In operation, the pulp to be separated is delivered at a suitable rate into the feed well 18 where it encounters aerated water delivered thereby by the pipe 54, air bubbles passing upwardly through spaced, apertured, constriction plates 59 and 61 therein which carry the floatable fractions upwardly and horizontally into the flotation compartment 10. The usual flotation reagents as disclosed in the aforesaid U.S. Pat. No. 3,371,779 are introduced into the feed well as desired by first being thoroughly mixed with the pulp feed before it is fed to the feed well 18.

More specifically, the wall of the feed well 18 is provided with apertures 21 either round or elongated, the latter being preferred, also, the dispersion sleeve 19 is provided with like apertures 27, sleeve 19 being mounted on the feed well 18 by means of bar-like braces 25. Aerated pulp not only flows upwardly out of the well 18 but also through apertures 21 and 27, there to encounter further aeration in the compartment 10. When treating dilute pulp delivered at a high rate, it is particularly desirable to have this design of feed well. The presence of the apertures 21 and 27 tends to reduce turbulence and boiling and to disperse the content of the feed well less vigorously than would be the case if no apertures were used. The elongated, circumferential arrangement of the apertures provides a ribbon-like, radial flow offering maximum exposure to the levitating bubbles in compartment 10.

The froth that forms on the upper surface of the aqueous pulp in the flotation compartment 10 contains the floatable particles from the aqueous pulp which overflows into the annular launder 20 and out of the float discharge pipe 64. The essentially non-floatable particles entering the flotation compartment 10 gravitate downwardly to be discharged through the pipe 22. The rate of discharge as explained previously is controlled by means of the valve 32. The floatable particles not captured and floated at the feed well as they settle through flotation compartment 10 are subjected to continuous floating action by the rising bubbles in the compartment 10. The pulp feed is thereby separated in the manner described in the aforesaid U.S. Pat. No. 3,371,779 into the desired and undesired constituents.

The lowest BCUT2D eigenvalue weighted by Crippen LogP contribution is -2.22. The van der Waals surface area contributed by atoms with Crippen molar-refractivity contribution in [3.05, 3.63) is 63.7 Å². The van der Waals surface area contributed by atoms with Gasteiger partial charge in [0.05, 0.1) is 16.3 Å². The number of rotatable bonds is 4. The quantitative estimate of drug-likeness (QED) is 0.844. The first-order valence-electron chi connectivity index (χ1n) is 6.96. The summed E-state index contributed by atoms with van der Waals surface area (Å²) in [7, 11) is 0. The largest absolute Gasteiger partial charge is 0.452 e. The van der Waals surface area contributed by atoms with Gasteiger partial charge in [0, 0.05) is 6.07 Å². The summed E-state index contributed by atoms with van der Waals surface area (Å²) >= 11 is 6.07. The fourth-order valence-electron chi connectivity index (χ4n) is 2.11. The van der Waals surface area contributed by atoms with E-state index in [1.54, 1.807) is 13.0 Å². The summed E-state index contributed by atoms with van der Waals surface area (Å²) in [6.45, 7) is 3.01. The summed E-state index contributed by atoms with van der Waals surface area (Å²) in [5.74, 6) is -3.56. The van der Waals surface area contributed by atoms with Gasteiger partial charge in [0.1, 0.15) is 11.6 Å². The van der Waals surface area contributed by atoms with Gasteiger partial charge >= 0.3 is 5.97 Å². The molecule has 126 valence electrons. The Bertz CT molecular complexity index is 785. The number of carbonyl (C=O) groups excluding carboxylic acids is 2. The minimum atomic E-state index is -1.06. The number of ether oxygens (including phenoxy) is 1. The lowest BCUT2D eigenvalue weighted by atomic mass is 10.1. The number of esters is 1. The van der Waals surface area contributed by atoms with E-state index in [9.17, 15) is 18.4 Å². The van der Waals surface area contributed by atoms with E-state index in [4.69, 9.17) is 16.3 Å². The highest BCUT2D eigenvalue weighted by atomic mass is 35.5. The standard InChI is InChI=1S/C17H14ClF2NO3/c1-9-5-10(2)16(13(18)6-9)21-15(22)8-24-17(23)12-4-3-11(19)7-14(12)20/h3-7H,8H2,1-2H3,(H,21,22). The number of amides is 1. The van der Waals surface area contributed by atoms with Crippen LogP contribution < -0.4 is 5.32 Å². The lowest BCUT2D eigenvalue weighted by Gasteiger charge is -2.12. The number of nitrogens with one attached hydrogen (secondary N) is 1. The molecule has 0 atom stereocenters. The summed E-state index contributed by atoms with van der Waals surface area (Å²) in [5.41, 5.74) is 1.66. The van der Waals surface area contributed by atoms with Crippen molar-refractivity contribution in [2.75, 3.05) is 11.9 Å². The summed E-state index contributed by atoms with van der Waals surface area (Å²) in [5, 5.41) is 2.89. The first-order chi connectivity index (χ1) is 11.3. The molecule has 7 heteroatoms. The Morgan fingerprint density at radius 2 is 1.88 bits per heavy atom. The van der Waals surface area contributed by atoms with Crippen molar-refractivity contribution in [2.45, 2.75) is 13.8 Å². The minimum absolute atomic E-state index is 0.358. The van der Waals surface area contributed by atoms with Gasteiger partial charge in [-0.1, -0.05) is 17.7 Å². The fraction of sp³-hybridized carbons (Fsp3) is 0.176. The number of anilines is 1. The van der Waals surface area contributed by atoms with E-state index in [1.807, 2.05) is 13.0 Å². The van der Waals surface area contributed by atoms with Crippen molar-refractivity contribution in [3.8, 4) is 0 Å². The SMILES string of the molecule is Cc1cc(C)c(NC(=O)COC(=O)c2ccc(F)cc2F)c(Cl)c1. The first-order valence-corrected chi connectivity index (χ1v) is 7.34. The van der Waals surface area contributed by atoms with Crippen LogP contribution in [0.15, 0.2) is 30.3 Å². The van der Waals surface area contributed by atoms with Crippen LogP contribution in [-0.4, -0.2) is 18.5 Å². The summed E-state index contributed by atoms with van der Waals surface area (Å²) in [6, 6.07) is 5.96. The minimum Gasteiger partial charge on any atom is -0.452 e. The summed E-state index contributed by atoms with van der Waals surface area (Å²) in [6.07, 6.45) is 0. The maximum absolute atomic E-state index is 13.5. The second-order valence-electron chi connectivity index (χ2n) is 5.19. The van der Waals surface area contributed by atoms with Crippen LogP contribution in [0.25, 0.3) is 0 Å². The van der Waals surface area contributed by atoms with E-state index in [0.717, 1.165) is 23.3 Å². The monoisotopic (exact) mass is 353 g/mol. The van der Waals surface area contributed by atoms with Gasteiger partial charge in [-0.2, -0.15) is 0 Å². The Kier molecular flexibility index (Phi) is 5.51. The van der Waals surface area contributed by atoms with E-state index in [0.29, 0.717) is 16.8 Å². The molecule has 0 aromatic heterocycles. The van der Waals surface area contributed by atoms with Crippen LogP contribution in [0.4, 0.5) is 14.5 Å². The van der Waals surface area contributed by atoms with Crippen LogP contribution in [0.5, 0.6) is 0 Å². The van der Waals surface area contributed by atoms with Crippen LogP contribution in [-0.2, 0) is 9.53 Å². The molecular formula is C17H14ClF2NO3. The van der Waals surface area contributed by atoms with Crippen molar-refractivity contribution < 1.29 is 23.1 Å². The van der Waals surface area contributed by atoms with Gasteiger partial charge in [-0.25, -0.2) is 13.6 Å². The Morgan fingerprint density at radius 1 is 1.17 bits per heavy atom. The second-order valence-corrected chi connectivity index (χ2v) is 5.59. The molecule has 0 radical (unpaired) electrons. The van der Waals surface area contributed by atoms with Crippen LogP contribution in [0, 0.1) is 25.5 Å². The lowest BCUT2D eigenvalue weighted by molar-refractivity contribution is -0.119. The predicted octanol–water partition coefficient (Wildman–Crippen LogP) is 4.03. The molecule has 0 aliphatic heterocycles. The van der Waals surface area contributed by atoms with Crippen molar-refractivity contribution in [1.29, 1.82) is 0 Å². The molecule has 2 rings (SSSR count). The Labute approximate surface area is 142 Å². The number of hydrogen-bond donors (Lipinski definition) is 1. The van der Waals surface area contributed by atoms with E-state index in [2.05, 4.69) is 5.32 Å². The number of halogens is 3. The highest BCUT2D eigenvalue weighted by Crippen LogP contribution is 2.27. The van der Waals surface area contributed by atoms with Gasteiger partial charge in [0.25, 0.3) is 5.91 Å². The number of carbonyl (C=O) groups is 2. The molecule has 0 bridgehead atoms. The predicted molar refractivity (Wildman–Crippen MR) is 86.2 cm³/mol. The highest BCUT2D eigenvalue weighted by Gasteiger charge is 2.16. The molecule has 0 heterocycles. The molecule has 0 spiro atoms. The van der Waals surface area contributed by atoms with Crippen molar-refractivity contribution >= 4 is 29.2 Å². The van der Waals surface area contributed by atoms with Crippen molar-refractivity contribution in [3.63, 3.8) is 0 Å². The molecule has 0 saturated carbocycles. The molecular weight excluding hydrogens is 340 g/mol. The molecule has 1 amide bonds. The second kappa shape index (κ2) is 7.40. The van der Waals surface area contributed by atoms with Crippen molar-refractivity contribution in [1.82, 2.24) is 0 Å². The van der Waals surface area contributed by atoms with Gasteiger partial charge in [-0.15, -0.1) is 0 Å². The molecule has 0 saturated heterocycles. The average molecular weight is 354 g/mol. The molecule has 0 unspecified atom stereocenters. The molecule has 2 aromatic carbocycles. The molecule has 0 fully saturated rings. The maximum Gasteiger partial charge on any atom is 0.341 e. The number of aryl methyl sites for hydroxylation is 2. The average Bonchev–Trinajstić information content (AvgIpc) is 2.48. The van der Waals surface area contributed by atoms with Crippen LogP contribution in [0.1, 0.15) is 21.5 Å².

There is a natural downward circulation of pulp in the flotation compartment counter to the upward currents of air bubbles. Since the height of the flotation compartment may range somewhere between 6 to 30 feet, and preferably 10 to 18 feet, some period of time is required for the pulp residue to reach the bottom of the flotation compartment and to be discharged through the drain 22, 22a. During this period of suspension, many opportunities are presented for float particles to be carried upwardly by attachment to rising air bubbles. While this relatively quiescent column of pulp provides a high probability of attachment of bubbles to float particles, it is possible that some of these will find their way to the discharge and thus be lost as part of the tailings. In order to increase the probabilities of attachment, pulp-retardation means are provided within the flotation compartment 10 for the purpose of slowing or retarding the descent of the aqueous pulp within the flotation column. In FIGS. 1 and 2, this pulp-retarding means is in the form of an apertured aeration plate or plates 58 disposed intermediate the ends of the flotation compartment 10. These plates 58 are provided with a series of openings 60 of about five-eighths inch or one and one-quarter inches on two inch centers.